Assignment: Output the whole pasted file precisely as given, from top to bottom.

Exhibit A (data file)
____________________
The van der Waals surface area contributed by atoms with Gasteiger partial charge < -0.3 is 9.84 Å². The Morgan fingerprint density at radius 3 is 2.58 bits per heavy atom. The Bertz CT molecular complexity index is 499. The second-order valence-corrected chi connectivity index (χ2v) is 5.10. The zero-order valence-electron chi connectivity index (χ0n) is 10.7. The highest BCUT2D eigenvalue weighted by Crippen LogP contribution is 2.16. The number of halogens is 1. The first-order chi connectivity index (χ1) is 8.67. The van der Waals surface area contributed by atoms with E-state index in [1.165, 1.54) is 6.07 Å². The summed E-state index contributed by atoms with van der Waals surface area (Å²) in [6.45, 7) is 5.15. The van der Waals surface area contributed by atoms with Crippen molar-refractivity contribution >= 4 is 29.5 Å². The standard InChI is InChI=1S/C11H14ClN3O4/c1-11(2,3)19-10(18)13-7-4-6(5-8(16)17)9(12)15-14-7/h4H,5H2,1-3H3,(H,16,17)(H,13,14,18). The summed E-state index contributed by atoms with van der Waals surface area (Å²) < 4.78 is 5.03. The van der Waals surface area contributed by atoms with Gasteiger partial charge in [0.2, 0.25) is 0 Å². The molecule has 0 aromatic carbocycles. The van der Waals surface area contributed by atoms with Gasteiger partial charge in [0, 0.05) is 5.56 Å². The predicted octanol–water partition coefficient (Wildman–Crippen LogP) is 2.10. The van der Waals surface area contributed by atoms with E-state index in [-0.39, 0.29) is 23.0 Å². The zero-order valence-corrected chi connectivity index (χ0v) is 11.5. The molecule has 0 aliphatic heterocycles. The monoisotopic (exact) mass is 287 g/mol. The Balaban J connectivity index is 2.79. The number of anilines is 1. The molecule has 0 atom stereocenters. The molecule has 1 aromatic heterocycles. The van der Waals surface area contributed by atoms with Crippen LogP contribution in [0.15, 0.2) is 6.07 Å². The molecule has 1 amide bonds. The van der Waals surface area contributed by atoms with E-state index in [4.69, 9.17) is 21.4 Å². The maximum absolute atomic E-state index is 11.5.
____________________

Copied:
The van der Waals surface area contributed by atoms with Gasteiger partial charge < -0.3 is 9.84 Å². The Morgan fingerprint density at radius 3 is 2.58 bits per heavy atom. The Bertz CT molecular complexity index is 499. The second-order valence-corrected chi connectivity index (χ2v) is 5.10. The zero-order valence-electron chi connectivity index (χ0n) is 10.7. The highest BCUT2D eigenvalue weighted by Crippen LogP contribution is 2.16. The number of halogens is 1. The first-order chi connectivity index (χ1) is 8.67. The van der Waals surface area contributed by atoms with E-state index in [1.165, 1.54) is 6.07 Å². The summed E-state index contributed by atoms with van der Waals surface area (Å²) in [6.45, 7) is 5.15. The van der Waals surface area contributed by atoms with Crippen molar-refractivity contribution >= 4 is 29.5 Å². The standard InChI is InChI=1S/C11H14ClN3O4/c1-11(2,3)19-10(18)13-7-4-6(5-8(16)17)9(12)15-14-7/h4H,5H2,1-3H3,(H,16,17)(H,13,14,18). The summed E-state index contributed by atoms with van der Waals surface area (Å²) < 4.78 is 5.03. The van der Waals surface area contributed by atoms with Gasteiger partial charge in [0.2, 0.25) is 0 Å². The molecule has 0 aromatic carbocycles. The van der Waals surface area contributed by atoms with Gasteiger partial charge in [0, 0.05) is 5.56 Å². The predicted octanol–water partition coefficient (Wildman–Crippen LogP) is 2.10. The van der Waals surface area contributed by atoms with E-state index in [-0.39, 0.29) is 23.0 Å². The zero-order valence-corrected chi connectivity index (χ0v) is 11.5. The molecule has 0 aliphatic heterocycles. The monoisotopic (exact) mass is 287 g/mol. The Balaban J connectivity index is 2.79. The number of anilines is 1. The molecule has 0 atom stereocenters. The molecule has 1 aromatic heterocycles. The van der Waals surface area contributed by atoms with Crippen LogP contribution in [0.15, 0.2) is 6.07 Å². The molecule has 1 amide bonds. The van der Waals surface area contributed by atoms with E-state index in [4.69, 9.17) is 21.4 Å². The maximum absolute atomic E-state index is 11.5.